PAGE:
Auditory Neuropathy Spectrum Disorder (ANSD) describes a condition in which test results suggest that the function of the cochlea, the organ of hearing, is normal but auditory nerve function is abnormal. Research has suggested that ANSD can result from a number of causes and abnormal function may occur at different locations within the auditory system creating a wide range of variability in performance. Given the heterogeneity of possible etiologies, sites of lesion, and audiological performance, a single approach to intervention is unlikely to be effective for every child with ANSD.
An overview of the evidence-based audiological protocol for assessment of ANSD will be covered. Information about prevalence, possible etiologies, and different sites of lesion will also be included. Case studies of children diagnosed with the disorder will be presented in order to illustrate the range of audiological and speech-language outcomes and the variety of intervention strategies that have been successful with children who have ANSD. Management of children with ANSD should be flexible and should integrate clinical data related to the child’s performance in a number of areas. Use of the S.C.A.L.E.S. model for examining the whole child in the intervention decision-making process will be illustrated.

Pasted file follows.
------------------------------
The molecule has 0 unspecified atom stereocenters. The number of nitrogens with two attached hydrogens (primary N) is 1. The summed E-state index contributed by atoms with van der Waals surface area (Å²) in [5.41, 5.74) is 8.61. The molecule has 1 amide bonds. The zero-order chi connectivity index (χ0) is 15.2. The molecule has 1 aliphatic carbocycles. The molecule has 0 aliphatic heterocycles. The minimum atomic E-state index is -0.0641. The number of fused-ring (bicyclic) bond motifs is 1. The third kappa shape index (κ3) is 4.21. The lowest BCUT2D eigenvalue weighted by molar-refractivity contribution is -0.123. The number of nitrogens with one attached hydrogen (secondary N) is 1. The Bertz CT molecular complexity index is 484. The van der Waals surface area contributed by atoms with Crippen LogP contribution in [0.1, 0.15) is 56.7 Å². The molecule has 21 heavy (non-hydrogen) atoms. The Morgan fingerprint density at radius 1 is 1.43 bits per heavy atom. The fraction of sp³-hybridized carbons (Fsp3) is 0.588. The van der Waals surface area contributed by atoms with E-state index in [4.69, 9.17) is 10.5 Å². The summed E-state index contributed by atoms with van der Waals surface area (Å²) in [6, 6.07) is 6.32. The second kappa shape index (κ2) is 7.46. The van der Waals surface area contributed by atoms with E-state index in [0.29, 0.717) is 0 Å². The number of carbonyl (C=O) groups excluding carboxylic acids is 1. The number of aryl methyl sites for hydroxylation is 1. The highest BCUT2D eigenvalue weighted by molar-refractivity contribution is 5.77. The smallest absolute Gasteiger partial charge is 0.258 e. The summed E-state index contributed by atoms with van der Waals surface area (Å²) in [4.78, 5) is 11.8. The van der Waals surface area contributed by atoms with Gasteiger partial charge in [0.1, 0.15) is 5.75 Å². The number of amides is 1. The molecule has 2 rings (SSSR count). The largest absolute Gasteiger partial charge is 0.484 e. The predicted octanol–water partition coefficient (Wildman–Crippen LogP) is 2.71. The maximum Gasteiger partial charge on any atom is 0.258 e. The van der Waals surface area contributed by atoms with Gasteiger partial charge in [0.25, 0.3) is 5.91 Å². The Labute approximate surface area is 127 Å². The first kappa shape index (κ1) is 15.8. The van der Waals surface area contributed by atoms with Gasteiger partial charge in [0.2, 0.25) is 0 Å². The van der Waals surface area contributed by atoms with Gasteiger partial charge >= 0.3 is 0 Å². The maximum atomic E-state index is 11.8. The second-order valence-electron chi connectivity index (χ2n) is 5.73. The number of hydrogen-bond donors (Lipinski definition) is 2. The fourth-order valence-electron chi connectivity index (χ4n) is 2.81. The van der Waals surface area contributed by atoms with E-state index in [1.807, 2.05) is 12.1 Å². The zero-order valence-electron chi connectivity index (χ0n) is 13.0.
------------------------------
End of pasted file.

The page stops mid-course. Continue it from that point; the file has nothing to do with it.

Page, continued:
By the end of the course, participants will be able to:
Jeff Simmons, M.A. CCC-AKatie Brennan, M.S. CCC-SLPCatherine C. Carotta, Ed.D. CCC-SLP
For more information or to register contact Teresa McEvoy at
(531) 355-5042 or